The RE executives all seemed to have the same go-to strategy to increase revenues – raise prices. PG suspects the fears about Elsevier’s motives and future plans reflected in the OP are based upon a rational examination of the company’s past pricing strategies.

I Have Let Whitman Alone

7 April 2019

From The New York Review of Books:

In 1855 no one had yet heard anything like the raw, declamatory, and jubilant voice of the self-proclaimed “American, one of the roughs, a kosmos”—Walt Whitman, who in Leaves of Grass, his dazzling poetic debut, announced, “I celebrate myself,/And what I assume you shall assume,/For every atom belonging to me as good belongs to you.” Whitman was unequivocally declaring his own independence from poetic conventions and niceties. Here was a poet of the people for the people, without pretension or pomp, who wrote verse that captured everyday speech, both its fluency and its clank. “The best writing,” Whitman would say, “has no lace on its sleeves.”

In Walt Whitman Speaks: His Final Thoughts on Life, Writing, Spirituality, and the Promise of America, he again speaks to us, this time from his house at 328 Mickle Street in Camden, New Jersey. “I seem to be developing into a garrulous old man—a talker—a teller of stories,” he told his friend Horace Traubel, who was transcribing in shorthand most of what Whitman said to him during the last years of his life. By the time Whitman died in 1892, Traubel had accumulated about five thousand pages of these conversations, a monumental chronicle of Whitman’s reflections, ruminations, analyses, and affirmations.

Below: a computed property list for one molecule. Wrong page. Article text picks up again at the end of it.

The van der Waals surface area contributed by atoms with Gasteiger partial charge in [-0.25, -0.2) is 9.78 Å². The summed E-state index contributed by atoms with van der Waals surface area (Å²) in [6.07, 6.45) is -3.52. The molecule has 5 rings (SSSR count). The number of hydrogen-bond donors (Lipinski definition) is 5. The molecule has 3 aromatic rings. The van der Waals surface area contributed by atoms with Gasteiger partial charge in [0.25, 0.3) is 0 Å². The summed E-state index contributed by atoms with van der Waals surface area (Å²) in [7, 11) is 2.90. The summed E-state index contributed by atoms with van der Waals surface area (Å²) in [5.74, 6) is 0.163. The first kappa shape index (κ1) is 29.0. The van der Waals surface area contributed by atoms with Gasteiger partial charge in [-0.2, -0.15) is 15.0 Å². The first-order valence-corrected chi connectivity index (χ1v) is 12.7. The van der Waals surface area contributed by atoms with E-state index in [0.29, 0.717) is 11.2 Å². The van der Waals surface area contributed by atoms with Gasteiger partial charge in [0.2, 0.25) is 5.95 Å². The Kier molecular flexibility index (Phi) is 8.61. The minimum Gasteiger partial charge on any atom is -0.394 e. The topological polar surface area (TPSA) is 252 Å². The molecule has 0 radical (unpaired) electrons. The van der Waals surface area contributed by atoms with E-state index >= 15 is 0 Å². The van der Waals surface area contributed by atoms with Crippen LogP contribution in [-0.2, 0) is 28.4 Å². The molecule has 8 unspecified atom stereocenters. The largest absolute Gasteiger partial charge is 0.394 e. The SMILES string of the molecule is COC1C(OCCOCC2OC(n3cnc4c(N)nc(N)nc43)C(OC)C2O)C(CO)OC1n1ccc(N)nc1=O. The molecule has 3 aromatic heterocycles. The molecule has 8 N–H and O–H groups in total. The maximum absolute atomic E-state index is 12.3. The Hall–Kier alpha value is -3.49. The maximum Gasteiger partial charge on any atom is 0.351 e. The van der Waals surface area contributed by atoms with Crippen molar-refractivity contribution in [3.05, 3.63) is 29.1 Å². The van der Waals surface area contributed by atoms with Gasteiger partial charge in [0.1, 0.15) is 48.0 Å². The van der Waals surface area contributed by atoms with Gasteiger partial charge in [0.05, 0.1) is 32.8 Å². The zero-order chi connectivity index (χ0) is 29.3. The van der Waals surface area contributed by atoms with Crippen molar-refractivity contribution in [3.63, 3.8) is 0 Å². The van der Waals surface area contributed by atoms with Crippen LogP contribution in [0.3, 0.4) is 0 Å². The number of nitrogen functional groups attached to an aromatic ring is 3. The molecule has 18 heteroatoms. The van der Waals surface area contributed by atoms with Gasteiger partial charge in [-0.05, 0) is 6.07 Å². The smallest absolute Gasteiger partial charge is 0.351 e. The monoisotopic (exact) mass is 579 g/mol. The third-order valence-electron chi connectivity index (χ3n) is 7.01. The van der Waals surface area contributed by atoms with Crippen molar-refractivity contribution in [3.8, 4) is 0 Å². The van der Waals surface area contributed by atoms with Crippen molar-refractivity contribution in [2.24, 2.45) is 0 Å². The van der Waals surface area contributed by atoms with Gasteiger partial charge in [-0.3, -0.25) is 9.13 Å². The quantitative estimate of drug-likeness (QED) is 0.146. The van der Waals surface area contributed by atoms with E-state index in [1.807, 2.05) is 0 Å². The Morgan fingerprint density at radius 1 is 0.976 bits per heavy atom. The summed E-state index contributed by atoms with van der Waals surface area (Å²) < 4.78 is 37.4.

Whitman and Traubel had been collaborating on this joint project since 1888. Although Whitman didn’t know exactly what Traubel was jotting down, he understood that Traubel would write of their relationship one day, telling him, “I want you to speak for me when I am dead.” As Whitman further explained, “You will be called on many a time in the future to bear witness—to quote these days, our work together, the talks, anxieties—the victories, defeats. Whatever we do, we must let our history tell the truth: whatever becomes of us, tell the truth.” He didn’t want to be mummified. “Do not prettify me: include all the hells and damns,” Whitman instructed. When Traubel read back to Whitman some of what he’d transcribed, as he sometimes did, Whitman replied with satisfaction, “You do the thing just as I should wish it to be done.” He had found his very own Boswell.

. . . .

“I wonder whether you understand at all the functions you have come to fulfil here! that you’re the only thing between me and death?” Whitman exclaimed in 1889. As Whitman’s biographer, which is essentially what he had become, Traubel also sifted through the heap of manuscripts, letters, books, envelopes, magazines, and slips of paper strewn all over Whitman’s second-floor bedroom. “I live here in a ruin of debris—a ruin of ruins,” Whitman sheepishly admitted. If he proposed to burn or tear up a letter, Traubel intervened, and whenever the young man asked for some document, Whitman handed it over without protest.

. . . .

The result is Whitman whole, presented informally and without polish; it reveals the breadth of his interests—from science and literature to petty gossip: “a human phonograph,” one reviewer called it. Whitman emerged as spirited and vain, judgmental and broad-minded, stoic and easygoing, enduringly warm-hearted—not unlike the courageous and brash poet who had promised in 1855 “a perpetual journey,” perpetually unfolding in a verse where “past and present and future are not disjoined.”